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OpenStack continues to evolve
During the past six years, OpenStack has evolved rapidly. The OpenStack community itself has grown to more than 60,000 strong, with support from a wide array of technology vendors across the globe. Customers are pushing OpenStack into production and starting to realize the many benefits OpenStack has been promising them.
And as more and more customers push OpenStack into production, changes into how they want to consume it have evolved as well.
Customers need choice for consumption
The needs for different ways to consume Red Hat OpenStack Platform came about from our constant interaction with customers and potential customers in the market. In listening to them, we realized that offering one standard lifecycle was not going to meet everyone’s needs going forward. During our discussions (which will continue) we saw two types of customer emerge.
One type of customer needs a “long life” version. These customers typically are reluctant to change what’s already in production. To them upgrading to a newer version of software can be a major disruption. Downtime is not something they can afford or work-around. Validations during an upgrade are often done manually. Sometimes they are constrained by complex regulations within their industry. Also, they may not always need or desire the latest features of a product, especially if that product is mature enough that it’s current version serves them well enough.
On the other side, there are customers who want the latest features to stay on the cutting edge of technology and stay ahead of (or keep up with) their competition. They want new features as soon as they are available. They work in a fast-paced environment and may even be asked to deliver applications to their internal and external clients rapidly as well. These organizations are well versed in continuous delivery concepts and have automated ways of performing validations during upgrades. They also have the ability to continuously upgrade their hardware to support a rapidly scaling infrastructure.
Our surveys and customer interactions even show that within a single large customer we often encounter a diversity of deployments with different needs, some needing latest features and some craving for a long life version.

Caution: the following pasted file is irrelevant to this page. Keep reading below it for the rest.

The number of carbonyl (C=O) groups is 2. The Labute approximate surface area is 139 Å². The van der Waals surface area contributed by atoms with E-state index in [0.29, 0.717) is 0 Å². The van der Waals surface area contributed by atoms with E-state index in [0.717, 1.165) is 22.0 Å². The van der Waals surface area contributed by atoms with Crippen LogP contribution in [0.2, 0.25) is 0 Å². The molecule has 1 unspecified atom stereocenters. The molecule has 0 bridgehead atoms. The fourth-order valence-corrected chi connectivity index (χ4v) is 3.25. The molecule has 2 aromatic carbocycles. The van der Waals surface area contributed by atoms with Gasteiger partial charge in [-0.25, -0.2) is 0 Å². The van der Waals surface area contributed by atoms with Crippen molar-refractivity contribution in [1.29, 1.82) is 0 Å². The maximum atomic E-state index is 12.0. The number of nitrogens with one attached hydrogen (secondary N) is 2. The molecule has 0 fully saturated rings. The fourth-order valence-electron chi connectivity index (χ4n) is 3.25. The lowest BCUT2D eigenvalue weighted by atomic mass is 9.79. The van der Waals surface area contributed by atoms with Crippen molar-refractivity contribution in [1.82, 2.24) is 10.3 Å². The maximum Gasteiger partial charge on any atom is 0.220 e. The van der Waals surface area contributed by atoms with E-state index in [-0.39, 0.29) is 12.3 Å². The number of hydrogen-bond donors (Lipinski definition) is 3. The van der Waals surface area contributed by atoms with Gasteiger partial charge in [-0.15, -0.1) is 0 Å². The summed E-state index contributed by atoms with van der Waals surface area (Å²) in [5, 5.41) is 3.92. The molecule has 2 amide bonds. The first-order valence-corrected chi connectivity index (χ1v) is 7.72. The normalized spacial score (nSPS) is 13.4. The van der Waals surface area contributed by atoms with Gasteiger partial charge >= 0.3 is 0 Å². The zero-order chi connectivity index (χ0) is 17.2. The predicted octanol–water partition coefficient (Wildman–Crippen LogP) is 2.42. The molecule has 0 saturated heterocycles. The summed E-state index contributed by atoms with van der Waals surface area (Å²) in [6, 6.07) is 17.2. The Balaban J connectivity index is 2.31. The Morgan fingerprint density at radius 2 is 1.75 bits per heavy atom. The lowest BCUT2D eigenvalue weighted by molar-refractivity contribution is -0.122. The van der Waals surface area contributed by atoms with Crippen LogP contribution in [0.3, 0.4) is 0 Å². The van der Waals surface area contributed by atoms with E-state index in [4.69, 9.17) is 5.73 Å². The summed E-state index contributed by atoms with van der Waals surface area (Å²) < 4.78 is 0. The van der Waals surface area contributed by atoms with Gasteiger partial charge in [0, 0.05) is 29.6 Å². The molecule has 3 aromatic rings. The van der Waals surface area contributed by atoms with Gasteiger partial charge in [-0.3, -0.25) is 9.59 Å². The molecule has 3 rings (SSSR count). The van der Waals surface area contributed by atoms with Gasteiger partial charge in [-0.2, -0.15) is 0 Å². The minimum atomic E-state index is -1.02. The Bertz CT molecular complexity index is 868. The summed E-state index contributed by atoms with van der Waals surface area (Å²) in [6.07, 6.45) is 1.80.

Figure 1. A breakdown of the two types of customers.
Thus, with the release of Red Hat OpenStack Platform 10, based upon the upstream community’s Newton release, we are announcing new options for lifecycle support. One that will support those customers desiring long-life versions, and another that will allow customers to stay up-to-date with the latest releases.
The two new lifecycle support options
The new lifecycle support options will address the needs of the two different customer types outlined above. We will be able to do this by designating different support lengths for different versions of Red Hat OpenStack Platform. Some versions will be long life and have support for three years with an option for longer, and other versions will be supported for one year.
Figure 2. Meeting the needs of customers with two types of support.
Red Hat OpenStack Platform 10 will be the first “long life” version. It will be supported by Red Hat for three years. Customers will also have the option to purchase fourth, and even fifth, years of support. Then, approximately 18 months after version 10, we plan to release another long life version, with Red Hat OpenStack Platform 13. And we expect this cadence to continue with every third release. The frequency of the length of this support, up to five years on every third version, is exclusive to Red Hat.
Customers who want to standardize can then do so on Red Hat OpenStack Platform 10, Red Hat OpenStack Platform 13, etc. for up to five years (with the extended lifecycle support option for those fourth and fifth years). They will be able to skip the versions in between.
For the regular versions (those in between these long life ones), we will provide one year of support. So for Red Hat OpenStack Platform versions 11 and 12, support will be available for one year each. Customers on this path still will be able to use Red Hat OpenStack Platform director for automatic upgrades and updates to take them from version 10 to 11 to 12 to 13 and so forth, offering them a new version to upgrade to approximately every six months.
Figure 3. Long life vs. standard life support by release.
What else should you know about these changes?
These new lifecycle support changes are only effective for Red Hat OpenStack Platform 10 and later. Support for versions 9, 8, 7, etc. does not change. By policy, Red Hat does not modify (or more precisely reduce) the lifecycle of a version after it has been released. We will still offer three years’ support with no option to purchase a fourth or fifth year.
If you need help deciding which path is the right one for you, please contact your Red Hat account representative or contact us if you aren’t a customer yet. We will work with you so that you can decide which option is right for your needs.
Also know that we won’t lock you into one path or the other. If you start out thinking you should be on the latest features path, upgrading every six months or so, and decide that standardizing on the long life version would be the better option, we will work with you to set you on that other path.
If you would like to learn more about lifecycle support, visit our customer portal page or contact your Red Hat account representative.